• About Us

    Hey there! I'm Amanda and I'll be your co-pilot today. Along with my handy husband, Ben, we're remodeling our second house. We're avid DIY-ers, tackling large and small projects while raising two rambunctious boys. Thanks for following along on this wild journey!
    Photo by Jana Graham Photography

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    I love the things local hardware stores carry. Like this dish towel I was so tempted to get. But my kids would probably repeat at the most inappropriate times. Also, it's not a flower pic. You're welcome. ūüėú I realize this is my fourth straight spring flower pic, but I can't stop. The dainty unopened buds on choke cherry blossoms are so pretty. And come on, more free flowers. It's that time of year. Love having free fresh flowers in the house.

Gimme A Giveaway: Janery

Jane over at Janery makes the most adorable pet supplies.

All items are hand sewn with the highest quality materials and fun patterned fabric.  Look at this gray sticks dog bed:

And the Merlin mat travel dog bed:

See, super cute! ¬†Cats aren’t left out. ¬†Get your fuzzy friend a¬†catnip kicker¬†for hours of entertainment.

If you don’t have a pet, Janery also has a selection of poppy pillows like this three pillow set:


The Goods:  A $60 shop credit good for or toward anything in the Janery shop.

To Enter:  Check out Janery and leave a comment with your favorite item.

For additional entries:

1.  Like Our Humble Abode on Facebook.  Come back to leave a second comment.

Contest Closes: Thursday, April 30.

Number of Winners: One!

Ships: Anywhere in the US or Canada.

Other Info: We will select the winner using random.org and announce on Friday, May 1st.

Three Years

Sometimes it’s hard to believe we have lived in this house for three years. ¬†I hoped to get this post done last week, but going to Minnesota and being sick knocked me off my game. ¬†Let’s take a walk down memory lane to see how this house looked when we started and where we’re at now. ¬†We’re not completely finished, but most rooms are getting there. ¬†At least the structure, furniture is a different story. ¬†One that I might never be done with. ¬†The entry isn’t large, but the dark door, red curtains, and dingy wall color didn’t do the space any favors. ¬†Or scream “Welcome!”

New-House-Entry April 13 2012

After adding a white tongue and groove accent wall, a new glass door, and light gray paint, we’re almost done. ¬†To call it finished, we’ll replace the railings for something less, um, orange and ornate.


From the stairs, the living room is just off to the side.  Orange-y tan and maroon walls were much too dark for our liking.


Brightening the room was as simple as a coat of paint and bold grass-green curtains. ¬†Of course it helps that I’ve learned a little more about my camera since then. ¬†Though that has a long, long way to go, too.


Oye, that red accent wall drove me insane.

New-House-Dining-into-Living-Room April 13 2012

As much as this room has changed, there’s still some work to finish up. ¬†Crown, doors and perhaps a new coat of paint on the entertainment center.


The search for the perfect rug hasn’t been easy.


Most of the windows were original to the house, except the gridded two in the main space.  Despite being newer, the bay window sagged and the door was too tall for these ceilings.


While replacing windows, we also swapped the door for a window and vice versa.


The kitchen is the biggest change to date. ¬†Starting with broken and dated oak cabinets, small beige floor tile, and blue wall paper wasn’t our favorite look.


Going away from the darkness, we added white perimeter cabinets, a white planked ceiling, and a wall of marble tile.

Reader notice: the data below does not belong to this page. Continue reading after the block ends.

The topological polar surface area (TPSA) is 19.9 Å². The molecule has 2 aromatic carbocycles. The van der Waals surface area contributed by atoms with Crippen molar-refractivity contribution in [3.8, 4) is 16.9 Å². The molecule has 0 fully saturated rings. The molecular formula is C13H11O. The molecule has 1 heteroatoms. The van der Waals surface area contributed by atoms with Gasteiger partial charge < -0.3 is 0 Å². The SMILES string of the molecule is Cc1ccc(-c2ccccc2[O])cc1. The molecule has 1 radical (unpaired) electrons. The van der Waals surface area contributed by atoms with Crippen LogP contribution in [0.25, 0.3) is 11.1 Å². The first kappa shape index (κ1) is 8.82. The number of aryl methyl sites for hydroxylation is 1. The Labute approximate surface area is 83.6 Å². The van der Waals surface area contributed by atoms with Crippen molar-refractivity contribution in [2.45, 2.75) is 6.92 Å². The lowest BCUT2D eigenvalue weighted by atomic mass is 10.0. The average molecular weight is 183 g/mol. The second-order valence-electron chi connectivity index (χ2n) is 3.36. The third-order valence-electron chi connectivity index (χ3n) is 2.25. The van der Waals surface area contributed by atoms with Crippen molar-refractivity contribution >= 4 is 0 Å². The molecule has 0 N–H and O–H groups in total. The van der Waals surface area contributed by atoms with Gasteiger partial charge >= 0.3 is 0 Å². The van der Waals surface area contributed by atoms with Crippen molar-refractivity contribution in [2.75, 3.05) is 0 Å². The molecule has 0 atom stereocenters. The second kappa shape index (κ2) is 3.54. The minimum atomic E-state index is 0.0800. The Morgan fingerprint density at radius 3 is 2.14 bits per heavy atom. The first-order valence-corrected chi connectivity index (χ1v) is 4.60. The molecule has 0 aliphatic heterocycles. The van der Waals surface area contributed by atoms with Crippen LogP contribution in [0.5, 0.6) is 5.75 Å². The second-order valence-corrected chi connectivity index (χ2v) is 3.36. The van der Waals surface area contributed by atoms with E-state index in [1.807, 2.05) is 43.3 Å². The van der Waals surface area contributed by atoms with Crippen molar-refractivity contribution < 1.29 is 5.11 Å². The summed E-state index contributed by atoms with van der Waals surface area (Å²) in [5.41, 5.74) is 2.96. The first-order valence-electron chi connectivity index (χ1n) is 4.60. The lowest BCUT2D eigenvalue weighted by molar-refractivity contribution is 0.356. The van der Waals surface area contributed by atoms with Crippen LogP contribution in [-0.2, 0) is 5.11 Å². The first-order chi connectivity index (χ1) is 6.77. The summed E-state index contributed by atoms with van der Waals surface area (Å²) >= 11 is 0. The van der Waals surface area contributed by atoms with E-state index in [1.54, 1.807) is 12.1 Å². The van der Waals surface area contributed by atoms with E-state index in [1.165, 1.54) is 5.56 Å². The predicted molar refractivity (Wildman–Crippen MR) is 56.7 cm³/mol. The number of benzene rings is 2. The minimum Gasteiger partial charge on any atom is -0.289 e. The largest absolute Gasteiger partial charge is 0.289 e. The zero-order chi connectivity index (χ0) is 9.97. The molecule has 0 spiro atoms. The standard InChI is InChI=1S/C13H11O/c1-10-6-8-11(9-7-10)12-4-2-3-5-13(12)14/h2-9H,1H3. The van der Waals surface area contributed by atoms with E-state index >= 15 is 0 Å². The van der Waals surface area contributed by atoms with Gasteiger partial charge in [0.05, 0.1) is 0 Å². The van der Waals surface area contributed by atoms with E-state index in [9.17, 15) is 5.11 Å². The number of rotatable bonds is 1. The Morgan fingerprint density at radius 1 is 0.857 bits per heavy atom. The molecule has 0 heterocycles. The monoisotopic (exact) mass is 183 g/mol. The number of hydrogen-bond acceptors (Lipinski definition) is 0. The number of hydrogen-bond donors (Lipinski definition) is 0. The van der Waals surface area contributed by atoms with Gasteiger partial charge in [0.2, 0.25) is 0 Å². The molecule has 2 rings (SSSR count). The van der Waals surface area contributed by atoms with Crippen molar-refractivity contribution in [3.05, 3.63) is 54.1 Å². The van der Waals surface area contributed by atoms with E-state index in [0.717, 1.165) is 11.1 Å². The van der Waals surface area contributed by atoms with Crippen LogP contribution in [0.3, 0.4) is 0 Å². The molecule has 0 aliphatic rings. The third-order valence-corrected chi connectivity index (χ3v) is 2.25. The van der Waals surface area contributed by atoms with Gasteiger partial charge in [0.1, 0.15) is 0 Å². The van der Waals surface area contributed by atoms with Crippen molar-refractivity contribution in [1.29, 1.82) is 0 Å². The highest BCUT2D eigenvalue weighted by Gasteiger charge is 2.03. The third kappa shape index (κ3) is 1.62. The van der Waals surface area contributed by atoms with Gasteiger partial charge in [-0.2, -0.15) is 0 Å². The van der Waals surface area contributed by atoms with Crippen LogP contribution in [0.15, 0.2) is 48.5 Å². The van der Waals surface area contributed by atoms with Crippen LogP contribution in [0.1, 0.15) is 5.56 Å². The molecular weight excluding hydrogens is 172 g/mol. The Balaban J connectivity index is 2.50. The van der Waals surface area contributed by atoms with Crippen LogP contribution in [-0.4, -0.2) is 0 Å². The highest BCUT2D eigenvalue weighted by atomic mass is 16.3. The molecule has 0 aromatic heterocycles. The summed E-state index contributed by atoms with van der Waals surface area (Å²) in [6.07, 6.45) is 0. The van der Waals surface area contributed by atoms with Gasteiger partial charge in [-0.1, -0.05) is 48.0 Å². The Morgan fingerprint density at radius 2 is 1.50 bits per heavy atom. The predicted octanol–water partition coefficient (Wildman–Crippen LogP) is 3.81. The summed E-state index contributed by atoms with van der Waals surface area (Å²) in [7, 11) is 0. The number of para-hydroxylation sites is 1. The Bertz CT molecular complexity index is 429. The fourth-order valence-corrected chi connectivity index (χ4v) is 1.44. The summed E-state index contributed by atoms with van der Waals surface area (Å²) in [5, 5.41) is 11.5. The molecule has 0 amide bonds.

Before, the pantry cabinets on the other side of the island were poorly placed and ate up a lot of real estate.

Because we love open floor plans, especially when entertaining, we opened the wall separating the kitchen from the dining room.


Next to the kitchen is my little office nook.


Turning the seating area to face the window makes the office feel so much larger. ¬†Working facing a wall isn’t nearly as nice as looking out a window.


An open fireplace in the family room was a danger, with a dirty moss rock surround that swallowed the room.


Eventually I’d love to get a more cushy pair of chairs and a slightly smaller sofa.



The main bathroom wasn’t functional for our family with young kids to splash around in the clawfoot tub.

New-House-Main-Bathroom April 13 2012

Replacing the tub with a tub/shower combo works far better for our family.

A large wooden vanity didn’t offer much storage, but took up a lot of floor space.

Adding a shelf stack and open vanity uses the same footprint, but boasts a load of storage.

Our Humble Abode Blog Main Bathroom Vanity

As with many 70’s homes, there was plenty of dark oak, including a floor to ceiling bookcase in the guest room.

To accommodate a bed and dresser, we cut out the center of the shelves to create a surrounded bed nook.

The boys’ room was a blank canvas with beige walls, popcorn ceiling, and two windows.

A little ceiling scraping and paint really upped the fun factor for our two young kiddos.


Our bedroom had electric blue walls, two of which were wall papered and painted over.


After more popcorn removal and scraping layers of wall paper off, we painted the room nearly black. ¬†Adding a door lets in even more light, and once the deck is built, we’ll have our own little getaway. ¬†Ignore the unfinished bed frame. ¬†I’m still figuring out what I want.


More blood-red walls in the master bath.  Paired with the oak cabinets and yellow tile it felt very fast food restaurant-y.

After a full gut remodel we have a modernized space perfect for relaxing.


Though many people questioned our decision to remove a sink to gain a full bath with clawfoot tub, we moved ahead.

I have to say, best decision ever. ¬†Especially because I’ve always wanted a clawfoot tub. ¬†After a long day of projects and kids, it’s the best place to unwind in the evening.

As always, our house is a revolving door of projects and construction.  Looking back at the beginning makes me even more excited with the progress and all the time we spend updating this house.

Want to see more change?  Check out past tours: last year and two years ago.  Crazy how things change.

Nuts for Walnut

In the master bath, the room looked cold before adding the dark walnut vanity.  After, the room came to life, and contrasted against the darker elements.